CINCINNATI -- The government sued to recover more than $3 million from 23 companies that refused to voluntarily pay for cleanup of the abandoned Chem-Dyne chemical dump in Hamilton, Ohio.
The Environmental Protection Agency plans to spend an estimated $3.3 million in 'Superfund' money to remove the chemical waste from the dump by the end of the year.
The EPA suit, filed Thursday in Cincinnati U.S. District Court, seeks reimbursement for the cleanup expense from William Kovacs and Bruce Whitten, two Chem-Dyne Corp. officers; seven companies affliated with Chem-Dyne that helped operate the dump; and 16 companies that generated chemical wastes stored at the Chem-Dyne site.
A Justice Department spokesman said the defendents refused to participate in a voluntary clean-up agreement, also announced Thursday, in which 112 other generators and transporters of wastes stored at the dump will pay $2.4 million toward clean-up of the site.
In its suit, the government accuses the companies of creating a serious health danger by allowing thousands of deteriorating drums of flammable or highly toxic chemicals -- including cyanide, polychlorinated biphenyls and vinyl chloride -- to accumlate on the dump site in downtown Hamilton.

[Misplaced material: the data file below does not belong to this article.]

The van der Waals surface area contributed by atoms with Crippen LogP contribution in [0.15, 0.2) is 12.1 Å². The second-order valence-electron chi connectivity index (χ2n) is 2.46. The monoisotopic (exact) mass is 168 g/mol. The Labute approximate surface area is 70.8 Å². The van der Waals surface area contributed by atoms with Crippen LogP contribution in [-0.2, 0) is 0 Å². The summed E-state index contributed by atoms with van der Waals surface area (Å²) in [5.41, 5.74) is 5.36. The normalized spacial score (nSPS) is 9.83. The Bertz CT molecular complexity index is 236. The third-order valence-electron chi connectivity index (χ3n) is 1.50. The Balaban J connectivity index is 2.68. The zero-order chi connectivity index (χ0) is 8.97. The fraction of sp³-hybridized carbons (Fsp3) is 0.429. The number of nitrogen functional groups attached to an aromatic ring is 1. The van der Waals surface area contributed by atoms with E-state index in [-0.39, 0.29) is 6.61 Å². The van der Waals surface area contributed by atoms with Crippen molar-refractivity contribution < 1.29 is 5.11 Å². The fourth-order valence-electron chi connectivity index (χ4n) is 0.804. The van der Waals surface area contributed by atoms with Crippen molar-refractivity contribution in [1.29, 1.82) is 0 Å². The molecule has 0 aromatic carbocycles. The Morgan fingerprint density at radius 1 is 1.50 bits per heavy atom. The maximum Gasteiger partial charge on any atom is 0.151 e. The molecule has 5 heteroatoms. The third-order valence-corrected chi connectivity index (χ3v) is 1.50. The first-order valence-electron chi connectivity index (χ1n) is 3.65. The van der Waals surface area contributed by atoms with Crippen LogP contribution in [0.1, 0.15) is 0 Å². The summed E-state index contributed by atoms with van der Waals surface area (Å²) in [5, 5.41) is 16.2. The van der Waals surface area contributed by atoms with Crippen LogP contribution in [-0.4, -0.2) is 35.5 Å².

Many of the drums leaked, causing chemicals to drain into the soil and ground water, according the the suit. The city's 85,000 residents have been exposed to noxious fumes and the threat of illness and injury, the suit added.
The federal government became involved in the Chem-Dyne cleanup this spring, after efforts in state court failed to remove the hazardous chemicals from the dump.
Chem-Dyne was put into court-ordered receivership in February 1980, after operators of the dump failed to reduce their inventory of wastes as required by a Butler County Common Pleas Court consent order.
But last November, the receiver, Jack Zettler, told court authorities that no more funds were available for the cleanup and requested the receivership be terminated.
At that time, according to the suit, about 11,500 drums plus thousands of gallons of material in bulk storage tanks remained on the site.
The government also seeks an injunction barring any of the defendants from shipping, receiving, treating or disposing chemical wastes at the Chem-Dyne site.